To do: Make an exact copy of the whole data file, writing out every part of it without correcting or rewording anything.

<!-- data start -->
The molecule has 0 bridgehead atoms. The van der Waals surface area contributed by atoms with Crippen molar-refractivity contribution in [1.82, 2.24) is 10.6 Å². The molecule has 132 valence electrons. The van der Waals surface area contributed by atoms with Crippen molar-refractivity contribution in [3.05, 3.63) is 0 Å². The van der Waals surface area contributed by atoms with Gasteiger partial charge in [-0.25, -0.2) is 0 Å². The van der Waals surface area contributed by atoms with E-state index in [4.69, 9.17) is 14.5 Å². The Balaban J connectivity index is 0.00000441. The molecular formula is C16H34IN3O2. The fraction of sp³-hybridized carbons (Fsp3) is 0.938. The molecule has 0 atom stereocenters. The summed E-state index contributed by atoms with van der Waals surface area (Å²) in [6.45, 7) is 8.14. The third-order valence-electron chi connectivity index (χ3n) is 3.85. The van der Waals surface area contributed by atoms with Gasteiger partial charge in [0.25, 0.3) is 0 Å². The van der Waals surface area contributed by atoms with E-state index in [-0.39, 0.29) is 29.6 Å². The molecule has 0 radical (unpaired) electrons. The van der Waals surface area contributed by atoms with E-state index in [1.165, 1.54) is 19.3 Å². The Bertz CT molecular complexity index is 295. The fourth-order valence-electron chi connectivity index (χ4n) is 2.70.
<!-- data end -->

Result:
The molecule has 0 bridgehead atoms. The van der Waals surface area contributed by atoms with Crippen molar-refractivity contribution in [1.82, 2.24) is 10.6 Å². The molecule has 132 valence electrons. The van der Waals surface area contributed by atoms with Crippen molar-refractivity contribution in [3.05, 3.63) is 0 Å². The van der Waals surface area contributed by atoms with Gasteiger partial charge in [-0.25, -0.2) is 0 Å². The van der Waals surface area contributed by atoms with E-state index in [4.69, 9.17) is 14.5 Å². The Balaban J connectivity index is 0.00000441. The molecular formula is C16H34IN3O2. The fraction of sp³-hybridized carbons (Fsp3) is 0.938. The molecule has 0 atom stereocenters. The summed E-state index contributed by atoms with van der Waals surface area (Å²) in [6.45, 7) is 8.14. The third-order valence-electron chi connectivity index (χ3n) is 3.85. The van der Waals surface area contributed by atoms with Gasteiger partial charge in [0.25, 0.3) is 0 Å². The van der Waals surface area contributed by atoms with E-state index in [-0.39, 0.29) is 29.6 Å². The molecule has 0 radical (unpaired) electrons. The van der Waals surface area contributed by atoms with E-state index in [1.165, 1.54) is 19.3 Å². The Bertz CT molecular complexity index is 295. The fourth-order valence-electron chi connectivity index (χ4n) is 2.70.